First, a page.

Mya Whitaker, a counselor for foster youth, has raised $15,691 at Oct. 20.

Her funders include William Koziol, Crockett, $800; Rebecca Vasquez, Sacramento, $800; Khalil Yearwood, San Francisco with Gibson Dunn, $800; Jason Burke, Sunnyvale, corporate/business official, Aosense, $800.

(Correction: An earlier edition of this story misspelled Mya Whitaker’s name.)

Published November 3, 2018, courtesy of the Oakland Post

Report: Oakland Can House 2,000 Homeless People in 6 Months “If Political Will Exists”

Real number of homeless in Oakland is over 9,000

A number of Oakland groups released a “Community-Based Oakland Plan to House the Unhoused” at a press conference Monday at Geoffrey’s Inner Circle in downtown Oakland. Among the speakers were Needa B of The Village, Margaretta Lin of the Dellums Institute for Social Justice and Candice Elder of the East Oakland Collective. Photo by Amir Saadiq.

The Housing and Dignity Project released a report this week showing that solutions to housing Oakland’s unhoused residents are available, if the political will exists.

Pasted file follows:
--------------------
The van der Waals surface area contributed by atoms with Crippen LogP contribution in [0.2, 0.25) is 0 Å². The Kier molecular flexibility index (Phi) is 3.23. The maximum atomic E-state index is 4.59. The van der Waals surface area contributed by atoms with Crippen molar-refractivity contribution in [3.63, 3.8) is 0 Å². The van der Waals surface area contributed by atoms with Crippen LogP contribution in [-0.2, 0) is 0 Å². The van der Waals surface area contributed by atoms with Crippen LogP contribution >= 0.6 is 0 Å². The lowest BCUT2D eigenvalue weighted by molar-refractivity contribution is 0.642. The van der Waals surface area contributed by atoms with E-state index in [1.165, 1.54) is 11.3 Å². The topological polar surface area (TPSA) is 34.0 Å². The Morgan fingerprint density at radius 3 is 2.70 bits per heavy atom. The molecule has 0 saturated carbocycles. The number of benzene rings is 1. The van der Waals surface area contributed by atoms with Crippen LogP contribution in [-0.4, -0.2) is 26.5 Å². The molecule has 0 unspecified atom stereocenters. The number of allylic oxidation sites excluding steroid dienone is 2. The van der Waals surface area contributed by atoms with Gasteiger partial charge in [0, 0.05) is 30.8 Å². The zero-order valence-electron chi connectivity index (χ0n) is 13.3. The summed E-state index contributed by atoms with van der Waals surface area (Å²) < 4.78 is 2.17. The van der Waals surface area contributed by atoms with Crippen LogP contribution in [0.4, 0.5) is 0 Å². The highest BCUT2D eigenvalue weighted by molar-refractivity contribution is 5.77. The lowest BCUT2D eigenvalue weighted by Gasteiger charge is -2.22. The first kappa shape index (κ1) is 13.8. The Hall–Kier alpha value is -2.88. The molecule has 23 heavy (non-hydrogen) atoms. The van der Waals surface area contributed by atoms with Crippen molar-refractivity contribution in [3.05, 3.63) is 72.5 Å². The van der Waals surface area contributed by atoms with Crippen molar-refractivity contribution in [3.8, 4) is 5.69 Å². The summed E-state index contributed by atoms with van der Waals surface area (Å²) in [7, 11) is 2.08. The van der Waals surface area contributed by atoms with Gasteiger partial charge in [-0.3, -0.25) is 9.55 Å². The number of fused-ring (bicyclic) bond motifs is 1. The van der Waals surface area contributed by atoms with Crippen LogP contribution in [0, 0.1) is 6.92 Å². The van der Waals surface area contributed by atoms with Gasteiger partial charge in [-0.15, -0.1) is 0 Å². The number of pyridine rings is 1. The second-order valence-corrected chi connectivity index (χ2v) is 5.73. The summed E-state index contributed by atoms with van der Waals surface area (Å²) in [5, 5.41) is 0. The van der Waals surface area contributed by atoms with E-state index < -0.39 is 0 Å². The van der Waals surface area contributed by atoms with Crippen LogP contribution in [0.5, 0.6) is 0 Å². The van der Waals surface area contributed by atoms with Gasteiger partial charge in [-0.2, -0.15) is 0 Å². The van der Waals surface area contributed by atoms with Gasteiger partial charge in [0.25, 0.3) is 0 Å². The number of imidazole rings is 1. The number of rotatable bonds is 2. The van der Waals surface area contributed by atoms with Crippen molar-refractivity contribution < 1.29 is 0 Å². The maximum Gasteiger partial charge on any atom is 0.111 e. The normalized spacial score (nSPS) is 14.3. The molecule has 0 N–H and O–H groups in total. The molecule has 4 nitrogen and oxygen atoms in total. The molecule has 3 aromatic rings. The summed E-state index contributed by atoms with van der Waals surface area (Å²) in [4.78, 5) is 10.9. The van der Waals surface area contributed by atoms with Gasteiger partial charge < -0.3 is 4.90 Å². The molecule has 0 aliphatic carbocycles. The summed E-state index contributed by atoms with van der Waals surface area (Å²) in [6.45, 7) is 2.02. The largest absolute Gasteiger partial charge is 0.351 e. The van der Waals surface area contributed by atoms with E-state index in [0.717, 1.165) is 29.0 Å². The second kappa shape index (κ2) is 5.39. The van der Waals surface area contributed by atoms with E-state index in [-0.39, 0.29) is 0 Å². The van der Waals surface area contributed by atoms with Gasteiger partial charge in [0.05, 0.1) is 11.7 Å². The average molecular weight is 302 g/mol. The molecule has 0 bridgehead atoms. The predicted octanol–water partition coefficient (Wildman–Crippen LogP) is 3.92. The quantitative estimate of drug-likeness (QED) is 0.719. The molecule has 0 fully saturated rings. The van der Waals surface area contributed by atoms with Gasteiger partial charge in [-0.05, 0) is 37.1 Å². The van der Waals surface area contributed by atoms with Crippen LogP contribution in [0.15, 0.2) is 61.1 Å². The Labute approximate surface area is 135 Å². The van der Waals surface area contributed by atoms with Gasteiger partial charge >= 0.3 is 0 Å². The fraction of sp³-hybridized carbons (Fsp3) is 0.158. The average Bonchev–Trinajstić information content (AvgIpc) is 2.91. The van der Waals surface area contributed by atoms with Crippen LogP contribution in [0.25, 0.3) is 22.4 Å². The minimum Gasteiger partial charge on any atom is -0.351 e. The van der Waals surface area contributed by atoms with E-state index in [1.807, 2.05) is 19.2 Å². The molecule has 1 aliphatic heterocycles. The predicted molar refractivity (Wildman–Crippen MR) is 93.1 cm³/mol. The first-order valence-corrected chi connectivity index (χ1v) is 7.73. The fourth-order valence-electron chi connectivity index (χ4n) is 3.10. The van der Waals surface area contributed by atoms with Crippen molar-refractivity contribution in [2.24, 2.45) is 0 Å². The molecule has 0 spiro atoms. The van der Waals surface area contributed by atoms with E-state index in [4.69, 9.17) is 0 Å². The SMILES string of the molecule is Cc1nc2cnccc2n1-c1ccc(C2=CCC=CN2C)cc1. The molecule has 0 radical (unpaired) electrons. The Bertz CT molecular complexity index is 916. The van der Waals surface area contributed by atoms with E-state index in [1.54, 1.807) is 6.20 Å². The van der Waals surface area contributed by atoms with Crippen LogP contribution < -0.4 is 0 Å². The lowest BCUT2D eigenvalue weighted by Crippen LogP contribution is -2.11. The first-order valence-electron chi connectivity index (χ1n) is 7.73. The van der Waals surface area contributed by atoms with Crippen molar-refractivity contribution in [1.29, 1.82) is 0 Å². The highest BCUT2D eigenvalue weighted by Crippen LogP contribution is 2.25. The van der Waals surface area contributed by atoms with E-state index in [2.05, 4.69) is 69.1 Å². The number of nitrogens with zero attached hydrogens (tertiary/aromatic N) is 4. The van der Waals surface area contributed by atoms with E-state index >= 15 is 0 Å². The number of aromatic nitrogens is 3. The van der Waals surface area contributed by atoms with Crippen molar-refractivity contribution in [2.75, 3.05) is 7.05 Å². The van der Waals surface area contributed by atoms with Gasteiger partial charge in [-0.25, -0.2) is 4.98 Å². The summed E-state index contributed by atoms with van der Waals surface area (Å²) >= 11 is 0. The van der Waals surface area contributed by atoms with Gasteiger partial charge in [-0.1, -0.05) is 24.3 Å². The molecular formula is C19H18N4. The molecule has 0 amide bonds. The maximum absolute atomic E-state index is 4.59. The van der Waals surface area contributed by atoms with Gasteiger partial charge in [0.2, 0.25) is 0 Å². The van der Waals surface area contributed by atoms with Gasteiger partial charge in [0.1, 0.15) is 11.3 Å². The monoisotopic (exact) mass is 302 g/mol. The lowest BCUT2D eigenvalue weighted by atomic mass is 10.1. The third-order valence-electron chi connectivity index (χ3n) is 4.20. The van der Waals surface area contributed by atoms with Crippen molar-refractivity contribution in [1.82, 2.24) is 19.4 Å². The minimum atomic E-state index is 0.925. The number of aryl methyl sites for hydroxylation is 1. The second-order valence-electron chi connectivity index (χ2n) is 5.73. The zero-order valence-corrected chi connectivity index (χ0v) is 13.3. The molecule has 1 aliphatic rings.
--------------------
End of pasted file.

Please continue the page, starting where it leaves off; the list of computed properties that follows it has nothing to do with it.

A collaboration between The Village, the East Oakland Collective, and the Dellums Institute for Social Justice,  The Housing and Dignity Project’s report, “Housing Oakland’s Unhoused Report,” is available on the Dellums Institute’s website, http://dellumsinstitute.org/community-justice-data/.

It is the perfect response to the recently released UN Report that called out only two cities in the US for human rights violations of the homeless–Oakland and San Francisco.

As the UN Special Rapporteur on Adequate Housing, Leilani Farha, decried in the recent special report, “The world has come to accept the unacceptable.”  With escalating income inequality and “systemic exclusion” of the poor, nearly one in four of the world’s urban population lives in informal settlements or encampments—883 million people.

These intolerable conditions exist not only in Mumbai, but shockingly, in US cities like Oakland and San Francisco.

With Oakland’s out of control housing market and 75 percent increase in median rents since 2014, escalating numbers of Oakland’s working poor have lost their homes.